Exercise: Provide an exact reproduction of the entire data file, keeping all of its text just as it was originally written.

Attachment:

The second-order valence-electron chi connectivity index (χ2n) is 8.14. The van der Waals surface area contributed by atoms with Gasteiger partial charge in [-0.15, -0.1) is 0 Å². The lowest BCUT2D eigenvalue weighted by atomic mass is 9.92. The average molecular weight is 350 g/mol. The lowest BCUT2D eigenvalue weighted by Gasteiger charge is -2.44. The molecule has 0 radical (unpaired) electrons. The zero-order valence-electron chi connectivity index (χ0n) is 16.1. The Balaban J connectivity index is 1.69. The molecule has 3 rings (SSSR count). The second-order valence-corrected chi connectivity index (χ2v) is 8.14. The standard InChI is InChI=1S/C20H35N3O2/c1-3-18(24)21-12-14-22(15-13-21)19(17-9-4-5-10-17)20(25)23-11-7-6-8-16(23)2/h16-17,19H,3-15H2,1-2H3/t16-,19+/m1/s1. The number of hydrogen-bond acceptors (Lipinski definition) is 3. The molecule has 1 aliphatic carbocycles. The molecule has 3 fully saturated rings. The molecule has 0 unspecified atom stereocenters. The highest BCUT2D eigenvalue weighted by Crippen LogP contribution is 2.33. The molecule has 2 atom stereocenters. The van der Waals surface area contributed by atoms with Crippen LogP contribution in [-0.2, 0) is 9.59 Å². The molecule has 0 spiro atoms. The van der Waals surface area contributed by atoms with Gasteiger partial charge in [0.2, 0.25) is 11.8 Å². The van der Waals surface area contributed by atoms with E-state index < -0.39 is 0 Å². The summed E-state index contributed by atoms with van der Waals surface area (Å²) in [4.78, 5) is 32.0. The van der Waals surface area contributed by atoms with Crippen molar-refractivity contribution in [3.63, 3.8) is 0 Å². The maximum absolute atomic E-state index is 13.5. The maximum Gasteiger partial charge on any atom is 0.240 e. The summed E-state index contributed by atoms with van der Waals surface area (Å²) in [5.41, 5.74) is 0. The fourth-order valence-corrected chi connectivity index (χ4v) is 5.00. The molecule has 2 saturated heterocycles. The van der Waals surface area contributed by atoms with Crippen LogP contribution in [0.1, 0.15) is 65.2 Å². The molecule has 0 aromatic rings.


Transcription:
The second-order valence-electron chi connectivity index (χ2n) is 8.14. The van der Waals surface area contributed by atoms with Gasteiger partial charge in [-0.15, -0.1) is 0 Å². The lowest BCUT2D eigenvalue weighted by atomic mass is 9.92. The average molecular weight is 350 g/mol. The lowest BCUT2D eigenvalue weighted by Gasteiger charge is -2.44. The molecule has 0 radical (unpaired) electrons. The zero-order valence-electron chi connectivity index (χ0n) is 16.1. The Balaban J connectivity index is 1.69. The molecule has 3 rings (SSSR count). The second-order valence-corrected chi connectivity index (χ2v) is 8.14. The standard InChI is InChI=1S/C20H35N3O2/c1-3-18(24)21-12-14-22(15-13-21)19(17-9-4-5-10-17)20(25)23-11-7-6-8-16(23)2/h16-17,19H,3-15H2,1-2H3/t16-,19+/m1/s1. The number of hydrogen-bond acceptors (Lipinski definition) is 3. The molecule has 1 aliphatic carbocycles. The molecule has 3 fully saturated rings. The molecule has 0 unspecified atom stereocenters. The highest BCUT2D eigenvalue weighted by Crippen LogP contribution is 2.33. The molecule has 2 atom stereocenters. The van der Waals surface area contributed by atoms with Crippen LogP contribution in [-0.2, 0) is 9.59 Å². The molecule has 0 spiro atoms. The van der Waals surface area contributed by atoms with Gasteiger partial charge in [0.2, 0.25) is 11.8 Å². The van der Waals surface area contributed by atoms with E-state index < -0.39 is 0 Å². The summed E-state index contributed by atoms with van der Waals surface area (Å²) in [4.78, 5) is 32.0. The van der Waals surface area contributed by atoms with Crippen molar-refractivity contribution in [3.63, 3.8) is 0 Å². The maximum absolute atomic E-state index is 13.5. The maximum Gasteiger partial charge on any atom is 0.240 e. The summed E-state index contributed by atoms with van der Waals surface area (Å²) in [5.41, 5.74) is 0. The fourth-order valence-corrected chi connectivity index (χ4v) is 5.00. The molecule has 2 saturated heterocycles. The van der Waals surface area contributed by atoms with Crippen LogP contribution in [0.1, 0.15) is 65.2 Å². The molecule has 0 aromatic rings.